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The Mandorla Symbol

Jean Raffa

A mandorla is an ancient symbol that is largely unrecognized in the

Western world today. The shape, also known as vesica piscis, the Vessel of
the Fish, occurs when two circles overlap to form an almond shape in the
middle; hence, the name mandorla, which means almond nut in Italian.
In Hinduism this shape is called the yoni, a stylized vulva used in religious
art and as a maternity charm to celebrate and invoke the Great Mothers
creative, life-giving fertility.
Although the mandorla shares the symbolism of the mandala, the Hindu
term for a circle, the two also have separate meanings. Whereas the
mandala is a soul-symbol used as a meditative aid to encourage the spirit to
move forward along its path of evolution from the biological to the
spiritual, the mandorla represents the key to bringing this evolution about.

Mandorlas have carried powerful sacred overtones from earliest times. For
example, the virgin birth of the god Attis was conceived by a magic
almond. Early Christians used the shape as a secret symbol to represent
their belief that Jesus was the coming together of heaven and earth. In
medieval Christian art it framed the figures of saints, the virgin Mary, and
Christ, usually to suggest the aureole of light that surrounds the whole body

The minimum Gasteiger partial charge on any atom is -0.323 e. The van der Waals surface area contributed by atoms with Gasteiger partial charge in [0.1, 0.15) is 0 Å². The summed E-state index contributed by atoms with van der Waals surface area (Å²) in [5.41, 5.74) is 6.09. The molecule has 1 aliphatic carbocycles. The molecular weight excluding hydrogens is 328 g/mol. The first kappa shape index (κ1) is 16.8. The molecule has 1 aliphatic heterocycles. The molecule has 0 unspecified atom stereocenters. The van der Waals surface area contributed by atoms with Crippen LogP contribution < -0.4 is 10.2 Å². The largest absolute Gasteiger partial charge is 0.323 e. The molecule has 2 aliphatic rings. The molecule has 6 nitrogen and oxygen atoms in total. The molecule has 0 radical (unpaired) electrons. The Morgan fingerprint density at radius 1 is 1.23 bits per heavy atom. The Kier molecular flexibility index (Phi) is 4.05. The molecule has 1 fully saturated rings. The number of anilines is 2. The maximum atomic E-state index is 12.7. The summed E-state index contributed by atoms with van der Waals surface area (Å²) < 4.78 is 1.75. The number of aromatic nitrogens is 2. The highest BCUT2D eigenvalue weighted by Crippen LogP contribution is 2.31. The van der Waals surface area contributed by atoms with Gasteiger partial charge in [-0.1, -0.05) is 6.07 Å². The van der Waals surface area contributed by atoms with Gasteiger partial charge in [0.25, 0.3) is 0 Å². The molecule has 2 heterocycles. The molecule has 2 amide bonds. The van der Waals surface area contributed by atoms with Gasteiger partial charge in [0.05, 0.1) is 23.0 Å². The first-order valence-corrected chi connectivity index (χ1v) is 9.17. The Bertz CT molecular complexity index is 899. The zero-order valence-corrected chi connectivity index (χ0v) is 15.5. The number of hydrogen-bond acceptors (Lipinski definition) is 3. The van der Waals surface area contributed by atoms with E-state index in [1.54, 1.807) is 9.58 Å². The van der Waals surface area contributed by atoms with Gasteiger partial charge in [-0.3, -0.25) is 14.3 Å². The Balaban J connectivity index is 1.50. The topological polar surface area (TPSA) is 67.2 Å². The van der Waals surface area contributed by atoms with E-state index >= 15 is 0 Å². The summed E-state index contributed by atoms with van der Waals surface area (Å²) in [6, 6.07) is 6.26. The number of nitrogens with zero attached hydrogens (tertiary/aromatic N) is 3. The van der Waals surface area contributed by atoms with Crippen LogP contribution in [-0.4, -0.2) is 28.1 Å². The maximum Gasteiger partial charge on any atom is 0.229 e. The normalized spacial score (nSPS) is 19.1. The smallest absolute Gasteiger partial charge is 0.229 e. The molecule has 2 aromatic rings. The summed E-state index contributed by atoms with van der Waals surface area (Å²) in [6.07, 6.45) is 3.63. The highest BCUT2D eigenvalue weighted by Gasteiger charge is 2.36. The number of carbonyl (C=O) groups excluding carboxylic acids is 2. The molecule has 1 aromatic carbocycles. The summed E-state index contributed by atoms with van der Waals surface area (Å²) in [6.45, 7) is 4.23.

of holy persons, but sometimes piously (with an unintentional double
entendre) interpreted as a gateway to heaven. A twelfth-century panel in
the Chartres Cathedral shows Christ of the Apocalypse within a
mandorla. Alchemists and Christian mystics redefined the mandorla as the
arcs of two great circles, the left one for female matter, and the right for
male spirit.
As symbols of the interactions and interdependence of opposing worlds and
forces, the two separate mandalas which must meet and merge to form the
mandorla represent the sacred divide between spirit and matter, masculine
and feminine, self and other. The space wherein these apparently
irreconcilable opposites overlap is an image of hope for our torn world, a
healing place where we can reconcile our struggles with life and each other.
In his article, Mandorla: Ancient Symbol of Wholeness, Brien Jensen
writes, The mandorla begins the healing of the split. The overlap generally
is very thin at first, only a sliver of a new moon, but it is a beginning. As
time passes, the greater the overlap, the greater and more complete is the
healing. The mandorla binds together that which was torn apart and made
unwhole-unholy. It is considered the most profound religious experience
one can have in life.
The overlapping space between two souls is a place of growing selfawareness, acceptance, connection, and union. It is the communion table
where God and human, self and other, ego and Self meet. It is a sanctuary
wherein we connect with others to find refuge from the terrors of life. It is a
womb of poetry, story and ritual where the boundaries between left-brained
logos and right-brained mythos disappear, old life is refreshed, and new life
is nurtured and protected. Above all, it is a threshold from which healing
new life for ourselves and our world emerges.
The gorgeous art on this post is by my dear friend, Cicero Greathouse. I
invite you to visit his site and click on the link works on paper to see his
magnificent mandorlas. Perhaps you can pick out the one(s) which will
grace the cover of my next book, Healing the Sacred Divide.